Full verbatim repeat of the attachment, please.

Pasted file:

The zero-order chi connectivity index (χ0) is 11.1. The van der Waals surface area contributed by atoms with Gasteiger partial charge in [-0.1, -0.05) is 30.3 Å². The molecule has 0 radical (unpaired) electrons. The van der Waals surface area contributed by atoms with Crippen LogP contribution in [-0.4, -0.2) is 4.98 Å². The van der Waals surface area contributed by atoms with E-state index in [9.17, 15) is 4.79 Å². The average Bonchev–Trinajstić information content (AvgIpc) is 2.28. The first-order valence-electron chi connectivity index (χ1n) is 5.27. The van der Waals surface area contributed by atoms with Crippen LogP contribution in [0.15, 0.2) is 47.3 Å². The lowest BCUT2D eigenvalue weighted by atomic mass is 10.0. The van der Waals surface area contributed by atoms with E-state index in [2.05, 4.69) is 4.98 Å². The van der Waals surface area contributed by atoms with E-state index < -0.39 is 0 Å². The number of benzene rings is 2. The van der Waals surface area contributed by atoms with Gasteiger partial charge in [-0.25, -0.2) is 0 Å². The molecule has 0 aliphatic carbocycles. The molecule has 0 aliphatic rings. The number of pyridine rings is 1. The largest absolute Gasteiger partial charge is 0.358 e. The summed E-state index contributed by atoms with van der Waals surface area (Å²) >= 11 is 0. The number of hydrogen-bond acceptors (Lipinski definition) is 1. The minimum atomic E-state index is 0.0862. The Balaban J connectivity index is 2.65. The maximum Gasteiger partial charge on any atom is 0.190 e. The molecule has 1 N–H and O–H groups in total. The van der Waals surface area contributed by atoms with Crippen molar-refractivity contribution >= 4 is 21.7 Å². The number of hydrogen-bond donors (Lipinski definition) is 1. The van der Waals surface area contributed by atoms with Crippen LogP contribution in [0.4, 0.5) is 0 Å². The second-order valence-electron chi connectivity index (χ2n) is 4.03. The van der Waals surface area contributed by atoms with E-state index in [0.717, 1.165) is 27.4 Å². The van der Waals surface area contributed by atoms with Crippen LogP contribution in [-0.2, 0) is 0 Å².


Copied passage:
The zero-order chi connectivity index (χ0) is 11.1. The van der Waals surface area contributed by atoms with Gasteiger partial charge in [-0.1, -0.05) is 30.3 Å². The molecule has 0 radical (unpaired) electrons. The van der Waals surface area contributed by atoms with Crippen LogP contribution in [-0.4, -0.2) is 4.98 Å². The van der Waals surface area contributed by atoms with E-state index in [9.17, 15) is 4.79 Å². The average Bonchev–Trinajstić information content (AvgIpc) is 2.28. The first-order valence-electron chi connectivity index (χ1n) is 5.27. The van der Waals surface area contributed by atoms with Crippen LogP contribution in [0.15, 0.2) is 47.3 Å². The lowest BCUT2D eigenvalue weighted by atomic mass is 10.0. The van der Waals surface area contributed by atoms with E-state index in [2.05, 4.69) is 4.98 Å². The van der Waals surface area contributed by atoms with E-state index < -0.39 is 0 Å². The number of benzene rings is 2. The van der Waals surface area contributed by atoms with Gasteiger partial charge in [-0.25, -0.2) is 0 Å². The molecule has 0 aliphatic carbocycles. The molecule has 0 aliphatic rings. The number of pyridine rings is 1. The largest absolute Gasteiger partial charge is 0.358 e. The summed E-state index contributed by atoms with van der Waals surface area (Å²) >= 11 is 0. The number of hydrogen-bond acceptors (Lipinski definition) is 1. The minimum atomic E-state index is 0.0862. The Balaban J connectivity index is 2.65. The maximum Gasteiger partial charge on any atom is 0.190 e. The molecule has 1 N–H and O–H groups in total. The van der Waals surface area contributed by atoms with Crippen molar-refractivity contribution >= 4 is 21.7 Å². The number of hydrogen-bond donors (Lipinski definition) is 1. The van der Waals surface area contributed by atoms with Crippen LogP contribution in [0.4, 0.5) is 0 Å². The second-order valence-electron chi connectivity index (χ2n) is 4.03. The van der Waals surface area contributed by atoms with E-state index in [0.717, 1.165) is 27.4 Å². The van der Waals surface area contributed by atoms with Crippen LogP contribution in [-0.2, 0) is 0 Å².